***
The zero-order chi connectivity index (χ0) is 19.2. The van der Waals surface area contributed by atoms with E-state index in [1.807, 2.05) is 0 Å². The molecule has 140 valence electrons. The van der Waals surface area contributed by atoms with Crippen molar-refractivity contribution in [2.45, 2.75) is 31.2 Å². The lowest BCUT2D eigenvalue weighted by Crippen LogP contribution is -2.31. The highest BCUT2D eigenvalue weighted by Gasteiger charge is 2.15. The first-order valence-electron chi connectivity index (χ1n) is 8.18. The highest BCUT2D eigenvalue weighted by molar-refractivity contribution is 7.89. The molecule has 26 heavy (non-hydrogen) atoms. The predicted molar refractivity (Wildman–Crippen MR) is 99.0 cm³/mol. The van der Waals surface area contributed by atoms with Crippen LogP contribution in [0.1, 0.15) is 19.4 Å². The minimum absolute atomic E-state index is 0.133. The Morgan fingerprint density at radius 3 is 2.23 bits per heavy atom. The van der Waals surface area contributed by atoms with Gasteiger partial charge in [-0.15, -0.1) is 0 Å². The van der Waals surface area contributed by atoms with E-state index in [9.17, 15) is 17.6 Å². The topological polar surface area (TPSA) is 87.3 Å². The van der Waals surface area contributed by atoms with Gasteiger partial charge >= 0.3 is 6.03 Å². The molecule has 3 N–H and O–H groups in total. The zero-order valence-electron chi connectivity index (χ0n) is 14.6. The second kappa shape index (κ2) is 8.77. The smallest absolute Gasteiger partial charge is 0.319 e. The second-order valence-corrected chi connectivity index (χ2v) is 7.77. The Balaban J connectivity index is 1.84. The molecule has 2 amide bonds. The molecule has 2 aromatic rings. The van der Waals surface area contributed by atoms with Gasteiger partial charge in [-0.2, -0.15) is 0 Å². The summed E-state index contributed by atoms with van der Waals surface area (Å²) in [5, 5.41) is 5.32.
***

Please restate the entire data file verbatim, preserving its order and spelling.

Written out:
The zero-order chi connectivity index (χ0) is 19.2. The van der Waals surface area contributed by atoms with E-state index in [1.807, 2.05) is 0 Å². The molecule has 140 valence electrons. The van der Waals surface area contributed by atoms with Crippen molar-refractivity contribution in [2.45, 2.75) is 31.2 Å². The lowest BCUT2D eigenvalue weighted by Crippen LogP contribution is -2.31. The highest BCUT2D eigenvalue weighted by Gasteiger charge is 2.15. The first-order valence-electron chi connectivity index (χ1n) is 8.18. The highest BCUT2D eigenvalue weighted by molar-refractivity contribution is 7.89. The molecule has 26 heavy (non-hydrogen) atoms. The predicted molar refractivity (Wildman–Crippen MR) is 99.0 cm³/mol. The van der Waals surface area contributed by atoms with Crippen LogP contribution in [0.1, 0.15) is 19.4 Å². The minimum absolute atomic E-state index is 0.133. The Morgan fingerprint density at radius 3 is 2.23 bits per heavy atom. The van der Waals surface area contributed by atoms with Gasteiger partial charge in [-0.15, -0.1) is 0 Å². The van der Waals surface area contributed by atoms with E-state index in [9.17, 15) is 17.6 Å². The topological polar surface area (TPSA) is 87.3 Å². The van der Waals surface area contributed by atoms with Gasteiger partial charge >= 0.3 is 6.03 Å². The molecule has 3 N–H and O–H groups in total. The zero-order valence-electron chi connectivity index (χ0n) is 14.6. The second kappa shape index (κ2) is 8.77. The smallest absolute Gasteiger partial charge is 0.319 e. The second-order valence-corrected chi connectivity index (χ2v) is 7.77. The Balaban J connectivity index is 1.84. The molecule has 2 amide bonds. The molecule has 2 aromatic rings. The van der Waals surface area contributed by atoms with Gasteiger partial charge in [-0.2, -0.15) is 0 Å². The summed E-state index contributed by atoms with van der Waals surface area (Å²) in [5, 5.41) is 5.32.